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Animation and Cartooning Careers: Options and Requirements

Sep 22, 2019

Animation and cartooning careers require no formal education, though many of these professionals choose to pursue a bachelor's degree in a related field. Learn about the career requirements and options for animators and cartoonists, as well as the job outlook and salary information for these careers, to see if this is the right career for you.

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It may be possible to begin a career as an animator or cartoonist without any formal postsecondary education; however, a bachelor's degree in animation or a related field is typically preferred. Animators and cartoonists may work on motion pictures, in advertising or in publishing.

Essential Information

Animators and cartoonists work in a variety of settings. Many are affiliated with a larger studio in either motion pictures, advertising or publishing. Others pursue freelance work and try to establish a name for themselves independently. A career in animation is good for those with artistic talents who wish to work in visual effects for all kinds of media. Cartooning would be a good career for those artists who wish to work with animation studios but do not wish to work as animators.

Education Requirements Bachelor's degree in animation or art-related field preferred
Other Requirements Professional portfolio
Projected Job Growth (2018-2028)* 4% (multimedia artists and animators)
Median Salary (2018)* $72,520 (multimedia artists and animators)

Source: *U.S. Bureau of Labor Statistics

Career Options for Animators

Most animators work either independently or with other animators in a company. Many work with a motion picture company, in an advertising studio or in the design departments for video games or computer software graphics. Animators can find work in a variety of media. Within a larger studio, animators usually specialize in one type of animation; some animators concentrate on computer modeling, while others do backgrounds, character design, hand-drawn animation, storyboarding or clay animation.

Career Requirements for Animators

Though a degree is not necessarily required, many animators pursue a bachelor's program related to art, art history or fine art. These degree programs provide a foundation in the history of the profession, help students gain an understanding of design principles and increase their technical skills. After graduating, some pursue an additional studio degree through 2-year art or design schools. In art schools, mentors help improve an artist's technique, and artists build up a portfolio while networking for possible job opportunities.

In addition to education, animators benefit from having a talent for storytelling, a natural sense of timing and an understanding of acting to make their characters seem more believable. Though some still do everything by hand, most animators have also incorporated digital tools into their work to make editing and production easier. They're familiar with modern computer illustration and design software, as well as 3-D modeling and digital recording.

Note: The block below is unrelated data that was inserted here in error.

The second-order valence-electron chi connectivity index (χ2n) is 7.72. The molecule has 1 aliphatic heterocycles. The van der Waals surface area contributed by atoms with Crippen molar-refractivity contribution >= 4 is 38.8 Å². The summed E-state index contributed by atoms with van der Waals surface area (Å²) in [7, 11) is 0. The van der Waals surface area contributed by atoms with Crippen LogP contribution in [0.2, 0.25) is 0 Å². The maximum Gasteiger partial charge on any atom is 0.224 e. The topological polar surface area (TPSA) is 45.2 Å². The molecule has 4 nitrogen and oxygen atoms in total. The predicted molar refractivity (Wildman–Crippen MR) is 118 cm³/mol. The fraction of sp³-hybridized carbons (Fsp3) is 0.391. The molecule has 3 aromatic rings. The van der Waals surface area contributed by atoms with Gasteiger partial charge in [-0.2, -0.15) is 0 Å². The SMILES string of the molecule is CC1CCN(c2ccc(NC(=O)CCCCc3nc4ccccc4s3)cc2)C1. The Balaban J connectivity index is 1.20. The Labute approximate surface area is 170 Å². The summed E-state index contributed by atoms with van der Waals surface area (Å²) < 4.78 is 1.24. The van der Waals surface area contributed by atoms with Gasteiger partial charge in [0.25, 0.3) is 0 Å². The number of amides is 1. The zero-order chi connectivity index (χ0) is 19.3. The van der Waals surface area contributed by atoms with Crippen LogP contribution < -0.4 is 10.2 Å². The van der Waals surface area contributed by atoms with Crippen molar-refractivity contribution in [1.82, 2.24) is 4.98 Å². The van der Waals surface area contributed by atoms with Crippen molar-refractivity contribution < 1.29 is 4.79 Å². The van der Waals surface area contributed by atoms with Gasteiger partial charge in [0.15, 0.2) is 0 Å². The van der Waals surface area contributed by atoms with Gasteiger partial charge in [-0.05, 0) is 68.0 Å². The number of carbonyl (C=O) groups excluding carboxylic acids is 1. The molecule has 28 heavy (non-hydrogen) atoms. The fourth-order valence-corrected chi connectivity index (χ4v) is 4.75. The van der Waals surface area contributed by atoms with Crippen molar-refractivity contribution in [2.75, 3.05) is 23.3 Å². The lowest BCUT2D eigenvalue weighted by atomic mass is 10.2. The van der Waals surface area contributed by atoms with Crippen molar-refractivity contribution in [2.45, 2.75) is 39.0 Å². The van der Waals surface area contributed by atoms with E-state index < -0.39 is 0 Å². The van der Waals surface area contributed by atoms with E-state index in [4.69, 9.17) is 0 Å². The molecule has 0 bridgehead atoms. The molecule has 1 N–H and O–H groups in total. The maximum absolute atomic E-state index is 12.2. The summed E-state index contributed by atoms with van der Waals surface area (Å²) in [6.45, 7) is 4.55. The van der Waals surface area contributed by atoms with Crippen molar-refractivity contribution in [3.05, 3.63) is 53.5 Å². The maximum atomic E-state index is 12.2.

Career Options for Cartoonists

Cartoonists work independently as freelance artists or through salaried jobs in print media, though those jobs are becoming scarcer due to the movement toward electronic media and away from paper publications. Many cartoonists produce work using computer software and self-publish via the Internet. Cartoonists can also find work as storyboard artists or character designers with animation studios, as illustrators for advertisement agencies or in the publishing industry.

Career Requirements for Cartoonists

Though formal education is not always necessary, more and more employers of cartoonists seek out candidates who have a bachelor's degree in a related field, such as studio art or illustration. In school, student cartoonists add to their technical skills and may take courses about working and historical cartoonists or the evolution of design principles. Like animators, cartoonists benefit from knowledge of how to use computer design software to produce their cartoons.

Many students and recent grads also seek entry-level internships in companies to enhance their portfolios and get a sense of the industry's pacing. Often cartoonists pursue freelance work or contract jobs to earn income and increase their profile for more permanent jobs.

Employment Outlook and Salary Information

In May 2018, the U.S. Bureau of Labor Statistics (BLS) reported an annual median wage of $78,230 for multimedia artists and animators. The BLS predicted 4% overall employment growth for multimedia artists and animators from 2018-2028, which is the national average for all career fields.

From 2018-2028 the job growth predicted by the BLS for animators and cartoonists will be as fast as average when compared to all occupations. There may be more job opportunities for those individuals with a degree in animation or a related field.

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